Now, when I say cardio, please understand that there is a lot more that falls under the broad umbrella of “cardio” than just slogging away on the elliptical or treadmill. As in all types of training, what type of cardio you do really depends on the goals that you have set for yourself. Want to run a marathon? Well, then, you probably should be running, with some speed work and long runs thrown in there. Want to climb Mt. Everest some day? Running stairs, hill training and hiking will probably do you some good. Want to be strong as hell but also lose some body fat? Strength training plus metabolic conditioning is the answer for you.

What is metabolic conditioning? 

Metabolic conditioning, or metabolic “finishers” are fairly short bouts (10-20 min) of non traditional, high intensity cardio that is typically done at the end of a workout — and generally done with body weight or relatively light weight. However, when crunched for time, a quick and dirty MetCon session can leave you gassed after just 10 minutes of work, which is a lovely alternative for those of us who don’t have hours set aside for the gym every single day.

Who can benefit from metabolic finishers? 

Basically, anyone looking to decrease their body fat or increase their cardiovascular conditioning (without logging endless cardio hours). Heck, even steady-state cardio-ers should give these a try — you may not see a ton of results riding the elliptical every day, but add a 10 minute finisher to that workout, and you may notice a difference quite soon. Strictly speaking for myself, I find long, steady state cardio to be absolute torture. I will run a mile or two at a time periodically, but beyond that, I really hate it. And that is an understatement. But adding in a 10 or 15 minute bout of “cardio” to the end of a workout? That I can do, and usually enjoy, especially when it involves fun things like burpees and squat jumps.

Yeah, I kind of have a weird thing for burpees. So sue me.

How often should people add these to their workouts?

As with many tweaks to a training program, it depends on the person and their goals. If you have been doing the same training routine for a while, no matter what it is, and haven’t seen the fat loss results that you want, try adding in 1-2 short finishers per week. I usually stick with two, but will do three on some weeks depending on how I feel. If after adding in one to two you are still not seeing results after a few weeks, add in one more.

Although just be aware that fat loss results do not happen over night, and they also depend a lot on dietary intake (maybe more so than exercise, but that’s a different blog post).  Also keep in mind that you don’t want to burn yourself out. If you’re doing two heavy leg days plus three intense lower body finishers during the week, your legs may not be getting the recovery time that they need in order to get stronger.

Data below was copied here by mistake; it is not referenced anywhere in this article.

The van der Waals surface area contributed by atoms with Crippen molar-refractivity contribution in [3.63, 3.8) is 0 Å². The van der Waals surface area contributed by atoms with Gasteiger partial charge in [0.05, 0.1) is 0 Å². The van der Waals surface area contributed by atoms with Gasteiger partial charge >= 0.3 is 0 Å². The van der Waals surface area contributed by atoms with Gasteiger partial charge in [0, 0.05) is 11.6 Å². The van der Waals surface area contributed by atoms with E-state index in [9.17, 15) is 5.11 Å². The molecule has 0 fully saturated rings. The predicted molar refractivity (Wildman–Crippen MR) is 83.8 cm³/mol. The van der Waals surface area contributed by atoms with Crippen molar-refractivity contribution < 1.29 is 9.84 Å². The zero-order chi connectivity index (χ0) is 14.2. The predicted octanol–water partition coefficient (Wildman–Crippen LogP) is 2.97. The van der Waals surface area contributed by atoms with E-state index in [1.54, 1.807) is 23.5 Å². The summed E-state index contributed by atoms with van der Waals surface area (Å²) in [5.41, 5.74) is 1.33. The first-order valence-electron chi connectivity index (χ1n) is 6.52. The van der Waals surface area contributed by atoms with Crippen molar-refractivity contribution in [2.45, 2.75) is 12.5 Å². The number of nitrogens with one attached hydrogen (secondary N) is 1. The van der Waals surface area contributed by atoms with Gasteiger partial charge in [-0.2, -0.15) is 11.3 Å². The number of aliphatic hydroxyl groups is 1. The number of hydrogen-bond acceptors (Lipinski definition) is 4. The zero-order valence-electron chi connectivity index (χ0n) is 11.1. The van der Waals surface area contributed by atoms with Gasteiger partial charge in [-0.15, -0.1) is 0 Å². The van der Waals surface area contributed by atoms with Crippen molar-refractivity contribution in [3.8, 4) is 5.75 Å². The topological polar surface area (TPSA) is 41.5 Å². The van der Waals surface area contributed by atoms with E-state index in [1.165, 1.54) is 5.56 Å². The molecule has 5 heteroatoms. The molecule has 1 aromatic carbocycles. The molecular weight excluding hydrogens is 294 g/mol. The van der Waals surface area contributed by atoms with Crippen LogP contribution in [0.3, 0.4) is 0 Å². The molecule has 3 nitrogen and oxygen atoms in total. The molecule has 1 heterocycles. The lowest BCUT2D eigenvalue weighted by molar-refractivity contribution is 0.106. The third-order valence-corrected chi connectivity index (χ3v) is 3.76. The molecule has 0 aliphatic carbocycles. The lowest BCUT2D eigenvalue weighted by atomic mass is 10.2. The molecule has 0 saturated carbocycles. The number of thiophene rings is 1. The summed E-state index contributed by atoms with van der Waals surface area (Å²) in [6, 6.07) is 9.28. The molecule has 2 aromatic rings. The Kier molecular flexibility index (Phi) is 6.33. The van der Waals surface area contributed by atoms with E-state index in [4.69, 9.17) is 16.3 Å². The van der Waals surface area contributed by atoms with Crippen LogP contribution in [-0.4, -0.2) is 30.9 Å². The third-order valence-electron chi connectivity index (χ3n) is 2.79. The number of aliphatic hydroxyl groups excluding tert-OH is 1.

What are some examples of finishers?

The possibilities are pretty much endless here, but here are a few examples of things I’ve been doing lately.

1. Plyo Pyramid Set 

PlyopyramidgraphicThis mini circuit looks innocent enough, but it kicked my ass last time I did it with a 14 lb medicine ball. Following up a moderate weight squat day with this circuit left me sore for days, so don’t let it deceive you! 

2. Battle Ropes Finisher 

Battle Ropes Finisher

If you have access to battling ropes at your gym, give this a try! The whole thing will take you less than 10 minutes, but will leave you sweating and with arms shaking. Check out this post for descriptions/video of all of these moves. 

3. 100 Kettlebell Swings for time. This one doesn’t get a fancy graphic because it’s pretty self explanatory, but these should be heavy KB swings, with as little rest as possible. My best time for 100 swings so far is 3:53, and I’m hoping to get it down to 3 minutes! Remember to pay attention to your form with KB swings, and please don’t do these if you are too fatigued to keep proper form. An injury is never worth a few more calories burned! 

Readers: Do you ever do metabolic finishers at the end of your workout or do you tend to stick to more traditional cardio? What is your favorite exercise to include in a quick, high intensity circuit? 



The Three Most Important Parts of a Kettlebell Swing

The kettlebell swing is a great component to add to any strength training program,  when done correctly. However, if you step foot inside any gym in America, it’s very common to see this exercise done incorrectly, leading to inefficient workouts and possibly injury.  This really is a shame, because when done with proper form, kettlebell swings are an excellent tool, not only to build strength, power, and explosiveness, but also a way to get some cardio and conditioning in without having to step anywhere near a treadmill or elliptical.

I use kettlebell swings often in my own workouts, sometimes as the main portion of an at home workout, and sometimes as a “finisher” after a weight room session. Not only is it an exercise that can be used in different ways, but it’s also an extremely efficient exercise for those of us who are crunched for time.  Just ten to twenty  minutes of KB work can leave me feeling like I’ve been working out for at least an hour. Try just five sets of 20 heavy kettlebell swings, and you’ll see what I mean! Sweat city. Another plus side of KBs is that this is a piece of equipment that takes up very little space, but still allows for extremely effective workouts at home. This is perfect for those of us who don’t always have the ideal amount of time, but still want to get in a good strength/conditioning session. And when it comes to different exercises, there is so much you can do with a KB; swings are just the beginning.